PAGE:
Biology 1071—Biological Science Laboratory
(ACTS 1004, when combined with Biology 1063)
Department of Mathematical and Natural Sciences
Spring 2006, Thursday 1:40-3:30 p.m.
Science Center B5
Instructor: Dr. John L. Hunt.
Office: B-11, Science Center.
E-mail: firstname.lastname@example.org. Web page: http://www.uamont.edu/facultyweb/Huntj/
Office Hours: Weekdays 8:30-9:30; or by appointment.
Corequisite: BIOL 1063.
Required texts: Campbell, N. A., J. B. Reece, and E. J. Simon. 2004. Essential biology. Pearson-Benjamin Cummings, San Francisco, 470 pp. Available at UAM bookstore ($89.00 new, $67.00 used).
Perry, J. W., and D. Morton. 1996. Photo atlas for biology. Wadsworth Publishing Company, Belmont, California, 143 pp. Available at UAM bookstore ($30.00 new, $23.00 used).
Division of Mathematics and Sciences. Laboratory exercises for biological sciences. 2003. University of Arkansas at Monticello. Available at UAM bookstore ($5.00 new, $4.00 used).
Course Objectives: To introduce the student to laboratory exercises in the life sciences. This course will examine microorganisms, plants, and animals to demonstrate how organisms function, their requirements for life, and why man must live in harmony with all living creatures. The course will strive to convey knowledge of basic biological concepts and to stimulate an interest and understanding of the natural environment.
Tests and grading: Grades will be computed as a percentage of approximately 325 points. Of these, 300 points will come from exams, and 25 will come from quizzes and lab performance. Grading will be on the standard 10-point scale (90-100 = A, 80-89 = B, 70-79 = C, 60-69 = D, 0-59 = F). There is no curving of the grade or “extra” credit. Points will be earned from scheduled examinations and quizzes.
Attendance: Attendance at all lab sessions and exams is mandatory. You will sign an attendance sheet for each lab. Unexcused absences may result in the loss of ten points from your final average for each lab missed. Points are given for attending and completing each lab. After two unexcused absences, you may be dropped from the roll and withdrawn from the class. It is important for you to note that you are responsible for material covered in every class, even if you miss the class with an excused absence. It is your responsibility to obtain the material you have missed, and to be prepared when you return to class. Students who miss an exam with an excused absence will take a make-up exam, which may be an essay type. Make-up exams will be given at a time and place determined by the instructor. Quizzes may not be made up.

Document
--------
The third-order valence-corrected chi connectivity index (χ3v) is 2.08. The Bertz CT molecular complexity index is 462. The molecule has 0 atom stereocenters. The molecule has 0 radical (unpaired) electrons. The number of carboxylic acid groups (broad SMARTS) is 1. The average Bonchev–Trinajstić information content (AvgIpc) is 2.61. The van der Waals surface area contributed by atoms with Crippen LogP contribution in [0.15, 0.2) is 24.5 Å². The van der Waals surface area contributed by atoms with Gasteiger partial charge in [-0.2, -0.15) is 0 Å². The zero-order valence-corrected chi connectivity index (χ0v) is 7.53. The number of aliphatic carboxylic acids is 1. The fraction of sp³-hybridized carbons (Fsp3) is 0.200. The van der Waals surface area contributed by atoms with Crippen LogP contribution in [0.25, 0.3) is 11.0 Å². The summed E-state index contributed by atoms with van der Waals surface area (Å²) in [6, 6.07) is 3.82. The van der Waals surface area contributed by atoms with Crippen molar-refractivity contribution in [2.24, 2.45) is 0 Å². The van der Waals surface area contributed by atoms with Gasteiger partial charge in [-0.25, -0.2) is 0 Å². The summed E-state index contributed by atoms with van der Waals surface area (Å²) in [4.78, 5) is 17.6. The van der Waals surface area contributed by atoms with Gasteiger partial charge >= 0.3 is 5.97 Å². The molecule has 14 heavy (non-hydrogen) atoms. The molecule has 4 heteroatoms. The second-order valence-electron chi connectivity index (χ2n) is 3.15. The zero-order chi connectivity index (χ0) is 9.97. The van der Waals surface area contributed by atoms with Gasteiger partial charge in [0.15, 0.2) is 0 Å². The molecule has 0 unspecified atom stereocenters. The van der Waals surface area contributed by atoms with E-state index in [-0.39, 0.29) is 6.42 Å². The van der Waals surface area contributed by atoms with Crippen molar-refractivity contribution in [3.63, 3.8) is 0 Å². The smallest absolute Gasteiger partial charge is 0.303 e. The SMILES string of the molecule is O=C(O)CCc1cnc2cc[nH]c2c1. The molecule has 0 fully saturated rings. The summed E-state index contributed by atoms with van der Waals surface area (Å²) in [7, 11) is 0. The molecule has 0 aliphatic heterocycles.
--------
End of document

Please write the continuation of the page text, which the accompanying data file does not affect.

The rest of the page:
Class policies. The points in this class are not concentrated near the end—you need to do well early in the semester. The instructor is here to help you. Please feel free to ask questions at any time. You are encouraged to seek help outside of regular class hours if you are so inclined, either during office hours or by appointment. Tutor service is available at Harris Hall—call 870-460-1054 for details.
Disorderly conduct is any behavior which disrupts the regular of normal functions of the University Community, including behavior which breaches the peace or violates the rights of others. This type of conduct is prohibited by the Student Conduct Code. The Code may be found on page 62 of the 2005-2007 UAM Catalog. Please do not hold conversations with classmates during lecture. DO NOT BRING CELL PHONES TO CLASS! If your cell phone rings during lab, I will respond in the only manner available to me—by adjusting your grade.
Academic dishonesty: Cheating will not be tolerated. The Academic Code of the University of Arkansas-Monticello may be found on page 63 of the 2005-2007 UAM Catalog. Please note that the instructor has wide latitude in taking corrective action in response to cheating; expect the harshest possible response in this class.
Students with disabilities: It is the policy of the University of Arkansas—Monticello to accommodate individuals with disabilities pursuant to federal law and the commitment of the University to equal educational opportunities. It is the responsibility of the student to inform the instructor of any necessary accommodations at the beginning of the course. Any student requiring accommodations should contact the Office of Special Student Services located in Harris Hall, Room 120, phone 870-460-1026, TDD 870-460-1626, fax 870-460-1926.
Course outline (with readings from Essential Biology):
Jan. 12 No lab
Jan. 19 Exercise 1—Introduction and Microscopy (pp. 54-55).
Jan. 26 Exercise 2—Exchange Between Cells and Their Environment (pp 80-83).
Feb. 2 Exercise 3—Chemical Aspects of Life (pp. 22-29).
Feb. 9 Exercise 4—More Chemical Aspects of Life (pp. 22-29)
Feb. 16 LAB EXAM 1
Feb. 23 Exercise 5—Experiments in Photosynthesis (pp. 103-109).
Mar. 2 Exercise 6—Respiration and Fermentation (pp. 88-98).
Mar. 9 Exercises 7 & 8—Cell Division and Embryology (pp 121-124 & 252).
Mar. 16 Exercise 9—Genetics (pp141-158, 163-168).
Mar. 23 SPRING BREAK!! (Woo hoo!!)
Mar. 30 LAB EXAM 2 (over exercises 5-8)
Apr. 6 Exercise 11—Plant Tissues (pp. 328-334).
Apr. 13 Exercise 12—Plant Reproduction (pp. 328-334).
Apr. 20 Ecology Handout (p. 383 and p. 399).
Apr. 27 LAB EXAM III (Final, over exercises 9-12 and ecology handout).